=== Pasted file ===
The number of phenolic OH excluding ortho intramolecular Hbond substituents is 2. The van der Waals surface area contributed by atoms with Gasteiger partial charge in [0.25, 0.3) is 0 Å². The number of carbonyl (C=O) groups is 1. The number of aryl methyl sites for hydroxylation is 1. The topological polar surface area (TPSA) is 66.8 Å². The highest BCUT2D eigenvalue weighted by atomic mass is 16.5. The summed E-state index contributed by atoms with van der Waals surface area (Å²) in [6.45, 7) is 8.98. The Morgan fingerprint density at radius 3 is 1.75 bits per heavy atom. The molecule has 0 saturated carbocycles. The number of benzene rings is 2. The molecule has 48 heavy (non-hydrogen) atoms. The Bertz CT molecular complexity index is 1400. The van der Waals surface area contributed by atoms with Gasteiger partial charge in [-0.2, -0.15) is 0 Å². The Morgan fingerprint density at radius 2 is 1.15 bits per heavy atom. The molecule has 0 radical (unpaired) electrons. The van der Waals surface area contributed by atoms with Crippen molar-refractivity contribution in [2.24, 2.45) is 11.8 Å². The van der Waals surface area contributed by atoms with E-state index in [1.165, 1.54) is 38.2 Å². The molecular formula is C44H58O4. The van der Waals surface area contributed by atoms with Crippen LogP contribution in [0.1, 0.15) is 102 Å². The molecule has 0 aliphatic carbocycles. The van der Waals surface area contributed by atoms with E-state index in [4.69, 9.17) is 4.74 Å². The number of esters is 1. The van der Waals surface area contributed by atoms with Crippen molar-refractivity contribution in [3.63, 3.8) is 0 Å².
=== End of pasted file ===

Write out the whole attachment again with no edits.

The number of phenolic OH excluding ortho intramolecular Hbond substituents is 2. The van der Waals surface area contributed by atoms with Gasteiger partial charge in [0.25, 0.3) is 0 Å². The number of carbonyl (C=O) groups is 1. The number of aryl methyl sites for hydroxylation is 1. The topological polar surface area (TPSA) is 66.8 Å². The highest BCUT2D eigenvalue weighted by atomic mass is 16.5. The summed E-state index contributed by atoms with van der Waals surface area (Å²) in [6.45, 7) is 8.98. The Morgan fingerprint density at radius 3 is 1.75 bits per heavy atom. The molecule has 0 saturated carbocycles. The number of benzene rings is 2. The molecule has 48 heavy (non-hydrogen) atoms. The Bertz CT molecular complexity index is 1400. The van der Waals surface area contributed by atoms with Gasteiger partial charge in [-0.2, -0.15) is 0 Å². The Morgan fingerprint density at radius 2 is 1.15 bits per heavy atom. The molecule has 0 radical (unpaired) electrons. The van der Waals surface area contributed by atoms with Crippen molar-refractivity contribution in [2.24, 2.45) is 11.8 Å². The van der Waals surface area contributed by atoms with E-state index in [1.165, 1.54) is 38.2 Å². The molecular formula is C44H58O4. The van der Waals surface area contributed by atoms with Crippen LogP contribution in [0.1, 0.15) is 102 Å². The molecule has 0 aliphatic carbocycles. The van der Waals surface area contributed by atoms with E-state index in [4.69, 9.17) is 4.74 Å². The number of esters is 1. The van der Waals surface area contributed by atoms with Crippen molar-refractivity contribution in [3.63, 3.8) is 0 Å².